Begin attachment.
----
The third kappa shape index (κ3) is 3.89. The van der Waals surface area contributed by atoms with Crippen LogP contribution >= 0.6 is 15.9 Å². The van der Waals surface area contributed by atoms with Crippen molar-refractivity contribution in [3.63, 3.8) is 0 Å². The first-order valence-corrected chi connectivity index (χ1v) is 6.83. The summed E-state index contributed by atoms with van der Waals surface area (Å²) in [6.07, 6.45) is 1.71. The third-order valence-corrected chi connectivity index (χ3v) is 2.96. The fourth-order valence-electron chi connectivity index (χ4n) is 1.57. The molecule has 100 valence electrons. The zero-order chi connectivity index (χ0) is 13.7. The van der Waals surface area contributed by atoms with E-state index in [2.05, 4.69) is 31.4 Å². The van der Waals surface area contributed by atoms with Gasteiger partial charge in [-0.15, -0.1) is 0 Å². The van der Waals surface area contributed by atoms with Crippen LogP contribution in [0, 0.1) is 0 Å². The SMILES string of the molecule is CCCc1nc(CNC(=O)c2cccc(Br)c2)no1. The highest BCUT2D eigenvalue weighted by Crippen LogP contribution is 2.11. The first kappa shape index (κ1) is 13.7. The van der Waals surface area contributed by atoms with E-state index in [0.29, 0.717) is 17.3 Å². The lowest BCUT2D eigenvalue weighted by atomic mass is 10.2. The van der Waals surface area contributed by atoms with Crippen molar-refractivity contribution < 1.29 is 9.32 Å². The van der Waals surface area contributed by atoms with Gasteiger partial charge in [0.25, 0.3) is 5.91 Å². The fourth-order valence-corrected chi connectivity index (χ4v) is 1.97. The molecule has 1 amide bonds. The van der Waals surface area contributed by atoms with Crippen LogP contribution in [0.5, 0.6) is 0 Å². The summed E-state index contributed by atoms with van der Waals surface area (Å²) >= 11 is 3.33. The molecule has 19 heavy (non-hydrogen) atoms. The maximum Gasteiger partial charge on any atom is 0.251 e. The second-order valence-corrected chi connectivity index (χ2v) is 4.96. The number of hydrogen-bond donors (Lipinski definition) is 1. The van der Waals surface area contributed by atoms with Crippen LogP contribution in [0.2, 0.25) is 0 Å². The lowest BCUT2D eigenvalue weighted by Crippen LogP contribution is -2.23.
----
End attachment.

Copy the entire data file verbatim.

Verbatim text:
The third kappa shape index (κ3) is 3.89. The van der Waals surface area contributed by atoms with Crippen LogP contribution >= 0.6 is 15.9 Å². The van der Waals surface area contributed by atoms with Crippen molar-refractivity contribution in [3.63, 3.8) is 0 Å². The first-order valence-corrected chi connectivity index (χ1v) is 6.83. The summed E-state index contributed by atoms with van der Waals surface area (Å²) in [6.07, 6.45) is 1.71. The third-order valence-corrected chi connectivity index (χ3v) is 2.96. The fourth-order valence-electron chi connectivity index (χ4n) is 1.57. The molecule has 100 valence electrons. The zero-order chi connectivity index (χ0) is 13.7. The van der Waals surface area contributed by atoms with E-state index in [2.05, 4.69) is 31.4 Å². The van der Waals surface area contributed by atoms with Gasteiger partial charge in [-0.15, -0.1) is 0 Å². The van der Waals surface area contributed by atoms with Crippen LogP contribution in [0, 0.1) is 0 Å². The SMILES string of the molecule is CCCc1nc(CNC(=O)c2cccc(Br)c2)no1. The highest BCUT2D eigenvalue weighted by Crippen LogP contribution is 2.11. The first kappa shape index (κ1) is 13.7. The van der Waals surface area contributed by atoms with E-state index in [0.29, 0.717) is 17.3 Å². The lowest BCUT2D eigenvalue weighted by atomic mass is 10.2. The van der Waals surface area contributed by atoms with Crippen molar-refractivity contribution < 1.29 is 9.32 Å². The van der Waals surface area contributed by atoms with Gasteiger partial charge in [0.25, 0.3) is 5.91 Å². The fourth-order valence-corrected chi connectivity index (χ4v) is 1.97. The molecule has 1 amide bonds. The van der Waals surface area contributed by atoms with Crippen LogP contribution in [0.5, 0.6) is 0 Å². The summed E-state index contributed by atoms with van der Waals surface area (Å²) >= 11 is 3.33. The molecule has 19 heavy (non-hydrogen) atoms. The maximum Gasteiger partial charge on any atom is 0.251 e. The second-order valence-corrected chi connectivity index (χ2v) is 4.96. The number of hydrogen-bond donors (Lipinski definition) is 1. The van der Waals surface area contributed by atoms with Crippen LogP contribution in [0.2, 0.25) is 0 Å². The lowest BCUT2D eigenvalue weighted by Crippen LogP contribution is -2.23.